The only factual information that I have is that I was conceived in June or July of 1964 in Melbourne, Australia.  My mother says she was working as a Nurses Aid at the Royal Children's Hospital.  She was staying in a room at the home of her deceased Great Aunt's husband, Dave Bell.  He was well into his eighties at that time.  Upon sharing this information on a 23andMe message board, I received the following superb e-mail-

Hi Julie,

I've been following your threads and can only imagine the emotional rollercoaster you've been on trying to find your bio-dad.

Please take what I'm going to suggest to you with as much gravity as you feel it deserves. 

Is it possible that your father could be one of the Beatles?
They toured Melbourne on the 15th, 16th and 17th of June 1964 and you may be aware of the hysteria they created especially amongst young ladies. There was a relatively recent documentary that aired on the Australian ABC TV about this topic (sorry, can't remember the name) which revealed the extant that the Beatles and their entourage were visited in their hotel rooms by young women. I remember when I watched it one of the insiders that they interviewed said something along the lines of "they must have been all shooting blanks because I'm surprised there wasn't a spate of pregnancies after what went on".
I don't want to give you any false hope but I just thought it was worth mentioning after I saw you post that you were probably conceived in June or July 1964. I didn't want to post such a 'crazy' suggestion on the public forum and thought it was better to private message you.
By the way, the impression I got from the documentary of the young ladies involved was that they seemed like very nice but naïve girls who were caught up in all the hysteria of Beatlemania at the time.
Please don't be offended at anything I have suggested.
I do sincerely wish you the greatest of luck in your efforts to find your heritage. You seem very strong and I know you'll get there in the end. 

See?  Superb.  Here was my response-

Dear xxxxx, This was truly my most favorite e-mail EVER. What a delightful way to wake up. While it does sound like a ludicrous possibility- you can bet that I'm going to do my due diligence and research it.  I appreciate your ability to think outside of the box and not be afraid to reach out. Thank you for your suggestion. Wouldn't it be crazy if you turned out to be right?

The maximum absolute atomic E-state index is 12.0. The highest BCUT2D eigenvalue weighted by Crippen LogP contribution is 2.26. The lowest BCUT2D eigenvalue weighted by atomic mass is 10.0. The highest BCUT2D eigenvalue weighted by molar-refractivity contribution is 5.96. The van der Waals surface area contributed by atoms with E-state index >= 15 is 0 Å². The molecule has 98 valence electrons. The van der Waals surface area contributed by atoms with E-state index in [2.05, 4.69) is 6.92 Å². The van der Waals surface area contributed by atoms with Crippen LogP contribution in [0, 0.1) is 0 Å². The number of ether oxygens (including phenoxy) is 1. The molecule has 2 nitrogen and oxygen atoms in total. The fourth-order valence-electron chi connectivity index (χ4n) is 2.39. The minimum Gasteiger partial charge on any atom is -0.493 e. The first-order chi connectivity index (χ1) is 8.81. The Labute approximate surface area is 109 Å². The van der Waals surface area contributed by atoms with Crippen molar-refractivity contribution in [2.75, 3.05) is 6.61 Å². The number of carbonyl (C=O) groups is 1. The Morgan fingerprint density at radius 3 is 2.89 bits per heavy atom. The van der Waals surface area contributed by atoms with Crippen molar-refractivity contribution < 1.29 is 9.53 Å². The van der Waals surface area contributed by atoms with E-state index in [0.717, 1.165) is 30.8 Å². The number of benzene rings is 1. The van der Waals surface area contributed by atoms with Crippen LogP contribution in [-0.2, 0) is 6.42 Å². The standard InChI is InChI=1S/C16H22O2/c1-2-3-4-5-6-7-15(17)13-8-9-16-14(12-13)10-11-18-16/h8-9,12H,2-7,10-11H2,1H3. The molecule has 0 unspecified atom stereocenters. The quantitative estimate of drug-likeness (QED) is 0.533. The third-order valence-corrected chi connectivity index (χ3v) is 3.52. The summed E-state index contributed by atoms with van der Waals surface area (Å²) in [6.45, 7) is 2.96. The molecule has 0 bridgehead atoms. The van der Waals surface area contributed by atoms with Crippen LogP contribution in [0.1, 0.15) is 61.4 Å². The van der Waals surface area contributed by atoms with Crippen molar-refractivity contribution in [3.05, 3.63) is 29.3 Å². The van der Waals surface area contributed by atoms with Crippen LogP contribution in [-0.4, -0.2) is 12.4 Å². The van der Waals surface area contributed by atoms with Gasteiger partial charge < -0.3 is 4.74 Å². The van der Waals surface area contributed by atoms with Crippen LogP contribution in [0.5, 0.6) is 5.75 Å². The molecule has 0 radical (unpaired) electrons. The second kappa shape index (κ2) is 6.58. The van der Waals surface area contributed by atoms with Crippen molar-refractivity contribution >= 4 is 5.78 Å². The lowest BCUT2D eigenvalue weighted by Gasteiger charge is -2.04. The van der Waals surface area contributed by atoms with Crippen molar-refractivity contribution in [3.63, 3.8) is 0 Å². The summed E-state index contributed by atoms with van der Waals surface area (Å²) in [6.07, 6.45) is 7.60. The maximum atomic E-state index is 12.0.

Warmest regards,

So. You may have noticed that I use humor to make light of the most upsetting of situations.  There is a saying that goes something like "tragedy plus time equals comedy".  A lot of the time you have to laugh or you'll cry.  I mean, seriously, I spent twenty five years, countless thousands of dollars and travelled internationally and "bonded" with a complete "fake" family- all the while outing my "supposed" father as a pathological liar.  Its. Just. Bananas.  I couldn't have made this up if I tried.

I'm currently exploring any and all of my DNA matches that do not match my mother.  Anyone that has a connection to Australia gets priority.  I have been speaking with a lady, Jill in Alaska, who matches me with enough DNA to predict that we are probably 4-6th cousins.  She has a well researched tree (a rarity) and a branch of her family came from England before traveling to New Zealand and Australia.  In fact, there appear to be several branches with family members who were, in fact, residing in the Melbourne area at the time I was conceived.  I've reached out to one family and, by virtue of my magical phone voice, have convinced an obliging gentleman to provide a DNA sample. Once received and processed, I will be able to determine if we share any DNA.  If we do, I can then upload his raw DNA data to a free website called Gedmatch.  In the meantime, I'm going to ask Jill (the lady in Alaska) to upload her raw data as well.  To put it simply, we will be able to compare our data -chromosome by chromosome.  If, by some miracle, all three of us match in the same area of the same chromosome- we can conclude that all three of us share the same ancestor. This is called Triangulation. Depending on how much DNA we share, I can conclude that I am on the right track and am getting closer to the truth.

That all makes perfect sense right?  Yeah.  It's a learning curve.  There's also the variable that sometimes, if there is enough genetic distance between two relatives- they may not match at all.  For example, I may match someone as a fourth cousin, but because siblings inherit different random DNA from their distant ancestors, I may not match that person's full sibling.  I know, right?  That's why it's important in Genetic Genealogy to test as many family members as possible.  Keep in mind, that this should not happen in closer matches.